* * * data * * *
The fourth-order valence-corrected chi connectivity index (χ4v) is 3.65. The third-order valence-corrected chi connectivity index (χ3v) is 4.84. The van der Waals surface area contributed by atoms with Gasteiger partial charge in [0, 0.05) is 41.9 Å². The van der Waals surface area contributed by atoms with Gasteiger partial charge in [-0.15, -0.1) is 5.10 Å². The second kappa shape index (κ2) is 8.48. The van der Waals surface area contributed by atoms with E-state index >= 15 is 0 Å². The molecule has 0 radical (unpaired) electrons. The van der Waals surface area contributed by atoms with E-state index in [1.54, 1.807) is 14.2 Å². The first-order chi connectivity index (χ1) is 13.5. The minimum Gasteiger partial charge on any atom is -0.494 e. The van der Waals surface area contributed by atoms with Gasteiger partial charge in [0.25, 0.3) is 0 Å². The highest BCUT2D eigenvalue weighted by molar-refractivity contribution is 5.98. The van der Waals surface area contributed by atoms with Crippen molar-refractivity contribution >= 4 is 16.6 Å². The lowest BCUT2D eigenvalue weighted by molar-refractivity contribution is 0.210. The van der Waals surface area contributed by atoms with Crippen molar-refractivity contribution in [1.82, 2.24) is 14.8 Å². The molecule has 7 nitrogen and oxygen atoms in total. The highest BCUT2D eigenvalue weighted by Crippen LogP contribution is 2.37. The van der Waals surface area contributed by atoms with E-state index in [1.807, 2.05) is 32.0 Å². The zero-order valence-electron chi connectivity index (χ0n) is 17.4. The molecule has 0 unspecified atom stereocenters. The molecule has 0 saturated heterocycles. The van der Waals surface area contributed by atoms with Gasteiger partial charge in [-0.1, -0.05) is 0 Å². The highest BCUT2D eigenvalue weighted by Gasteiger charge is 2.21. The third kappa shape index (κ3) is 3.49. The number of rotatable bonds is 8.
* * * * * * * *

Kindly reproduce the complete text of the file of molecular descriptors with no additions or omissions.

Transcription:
The fourth-order valence-corrected chi connectivity index (χ4v) is 3.65. The third-order valence-corrected chi connectivity index (χ3v) is 4.84. The van der Waals surface area contributed by atoms with Gasteiger partial charge in [0, 0.05) is 41.9 Å². The van der Waals surface area contributed by atoms with Gasteiger partial charge in [-0.15, -0.1) is 5.10 Å². The second kappa shape index (κ2) is 8.48. The van der Waals surface area contributed by atoms with E-state index >= 15 is 0 Å². The molecule has 0 radical (unpaired) electrons. The van der Waals surface area contributed by atoms with E-state index in [1.54, 1.807) is 14.2 Å². The first-order chi connectivity index (χ1) is 13.5. The minimum Gasteiger partial charge on any atom is -0.494 e. The van der Waals surface area contributed by atoms with Gasteiger partial charge in [0.25, 0.3) is 0 Å². The highest BCUT2D eigenvalue weighted by molar-refractivity contribution is 5.98. The van der Waals surface area contributed by atoms with Crippen molar-refractivity contribution >= 4 is 16.6 Å². The lowest BCUT2D eigenvalue weighted by molar-refractivity contribution is 0.210. The van der Waals surface area contributed by atoms with Crippen molar-refractivity contribution in [1.82, 2.24) is 14.8 Å². The molecule has 7 nitrogen and oxygen atoms in total. The highest BCUT2D eigenvalue weighted by Crippen LogP contribution is 2.37. The van der Waals surface area contributed by atoms with E-state index in [1.807, 2.05) is 32.0 Å². The zero-order valence-electron chi connectivity index (χ0n) is 17.4. The molecule has 0 unspecified atom stereocenters. The molecule has 0 saturated heterocycles. The van der Waals surface area contributed by atoms with Gasteiger partial charge in [-0.1, -0.05) is 0 Å². The highest BCUT2D eigenvalue weighted by Gasteiger charge is 2.21. The third kappa shape index (κ3) is 3.49. The number of rotatable bonds is 8.